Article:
In this unbelievably beautiful state, I combined pleasure with the business of making art.
When I left Idaho it was hot, hot, hot and my car rose through dusty construction into the hills of Southeast Washington. I have never seen anything exactly like them before: rich, green farmland in huge mounds with farmhouses, barns and trees nestled into the crevices. I wound around this landscape for quite a while, passing through an occasional town too small to warrant a gas station.
After spending the night in a nondescript hotel in Ellensburg, Seattle was a mere 90 minutes away, so I stopped at a “picnic area” in Snoqualmie National Forest and watercolored an amazing view of Mt. Baker. Then, as I was a bit apprehensive about driving into the city with my trailer, and – especially – finding street parking, I left this idyllic spot in plenty of time to beat rush hour.
My cousin Jane is like a sister to me. Our parents were the closest of siblings and her dad is one of my personal heroes, in part because he was perpetually happy and also - insatiably curious. I had not seen her for many years and our reunion exploded with laughter and endless shared stories. She is one of the most enthusiastic and interesting people I know. Her adventures are a series of novels in themselves, only true! She and her husband, Sean, live in a modest home in the Wallingford neighborhood of Seattle. The houses are built above single-door garages, with steps leading up to the front doors. Most people fill their elevated yards with flowers; there is little grass to be seen. Jane and Sean have surrounded their home with blueberries, raspberries, strawberries, green beans, fig trees and much, much more.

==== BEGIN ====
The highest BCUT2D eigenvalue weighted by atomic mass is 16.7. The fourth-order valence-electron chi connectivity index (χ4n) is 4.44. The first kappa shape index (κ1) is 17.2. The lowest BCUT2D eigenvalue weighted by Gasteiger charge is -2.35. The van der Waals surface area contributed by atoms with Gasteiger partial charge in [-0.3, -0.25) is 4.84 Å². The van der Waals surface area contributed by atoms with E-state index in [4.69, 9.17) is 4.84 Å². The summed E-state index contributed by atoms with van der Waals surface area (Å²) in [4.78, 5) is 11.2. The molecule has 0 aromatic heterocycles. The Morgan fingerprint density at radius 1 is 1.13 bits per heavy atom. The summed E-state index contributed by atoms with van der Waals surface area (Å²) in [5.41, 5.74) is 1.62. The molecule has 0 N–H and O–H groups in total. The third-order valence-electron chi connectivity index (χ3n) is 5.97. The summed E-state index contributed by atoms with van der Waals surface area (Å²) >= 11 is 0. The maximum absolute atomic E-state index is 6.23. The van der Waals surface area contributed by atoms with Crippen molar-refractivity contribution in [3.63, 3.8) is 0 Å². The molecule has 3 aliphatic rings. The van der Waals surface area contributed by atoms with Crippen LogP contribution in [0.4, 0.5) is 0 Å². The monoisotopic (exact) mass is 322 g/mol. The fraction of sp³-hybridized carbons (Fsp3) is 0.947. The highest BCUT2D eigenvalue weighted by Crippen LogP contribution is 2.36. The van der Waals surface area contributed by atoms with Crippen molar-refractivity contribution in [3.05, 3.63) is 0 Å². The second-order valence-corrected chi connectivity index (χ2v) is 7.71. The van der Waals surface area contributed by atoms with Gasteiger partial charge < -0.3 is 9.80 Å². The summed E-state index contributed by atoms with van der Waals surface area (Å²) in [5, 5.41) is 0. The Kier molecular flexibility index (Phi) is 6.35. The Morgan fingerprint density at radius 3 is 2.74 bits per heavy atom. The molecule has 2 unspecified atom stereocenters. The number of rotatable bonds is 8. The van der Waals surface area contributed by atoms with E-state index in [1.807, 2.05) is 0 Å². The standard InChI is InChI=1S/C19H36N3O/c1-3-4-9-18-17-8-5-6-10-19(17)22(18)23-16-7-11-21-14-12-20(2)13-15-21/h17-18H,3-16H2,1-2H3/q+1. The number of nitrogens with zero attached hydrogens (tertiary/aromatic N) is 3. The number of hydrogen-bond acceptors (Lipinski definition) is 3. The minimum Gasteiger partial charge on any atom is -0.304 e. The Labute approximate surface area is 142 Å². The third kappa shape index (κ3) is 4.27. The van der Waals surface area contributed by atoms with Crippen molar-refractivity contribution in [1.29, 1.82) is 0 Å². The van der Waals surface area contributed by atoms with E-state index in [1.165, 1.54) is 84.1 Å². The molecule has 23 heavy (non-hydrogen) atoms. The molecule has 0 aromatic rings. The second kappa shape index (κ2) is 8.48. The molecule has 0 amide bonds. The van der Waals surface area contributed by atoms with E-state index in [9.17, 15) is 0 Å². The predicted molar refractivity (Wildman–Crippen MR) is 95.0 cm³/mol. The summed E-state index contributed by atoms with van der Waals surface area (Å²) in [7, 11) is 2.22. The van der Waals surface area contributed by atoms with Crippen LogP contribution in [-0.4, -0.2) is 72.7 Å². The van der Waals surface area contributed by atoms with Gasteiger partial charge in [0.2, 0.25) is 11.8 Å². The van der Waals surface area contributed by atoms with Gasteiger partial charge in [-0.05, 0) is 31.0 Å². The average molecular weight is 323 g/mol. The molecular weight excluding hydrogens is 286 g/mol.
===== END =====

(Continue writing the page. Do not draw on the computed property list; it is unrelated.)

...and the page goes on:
We walked to a delicious dinner at a Thai restaurant with Jane’s daughter, my niece and her girlfriend. Upon returning, we hastily packed for an early morning trip to their island cottage. Hannah, my niece, handily fixed my easel, which had rattled apart in the highway’s huge hunger. The next day, we left on our weekend excursion at 6 a.m. in order to catch the 9 o’clock ferry out of Anacortes.
Orcas Island feels old. Its big, horseshoe shape is full of farms with faded barns. Two towns cling to the coast. They were both busy but not crowded. Their salt-water smell made me hungry for seafood. On one side of the island, Moran State Park encompasses the 2409 foot Mt. Constitution. We climbed a switchback dirt road towards the top and arrived at their cabin, one of the last three to back up against the park. Every window has a view of islands and water or the wooded incline behind. The deck shares the sun with the tops of very tall, very straight pines. I set up my easel in their side yard, looking towards some Canadian islands that were framed by a pair of Douglas Firs. The day was sunny but cool and mountains sat quietly in the distance. What a stupendous site!
I have always felt lucky. For sure I am fortunate to have the time and funds to carry out a project of this magnitude. But I am especially lucky to have a big and boisterous family, with generous and loving members, ready to drop everything just because I have come to town!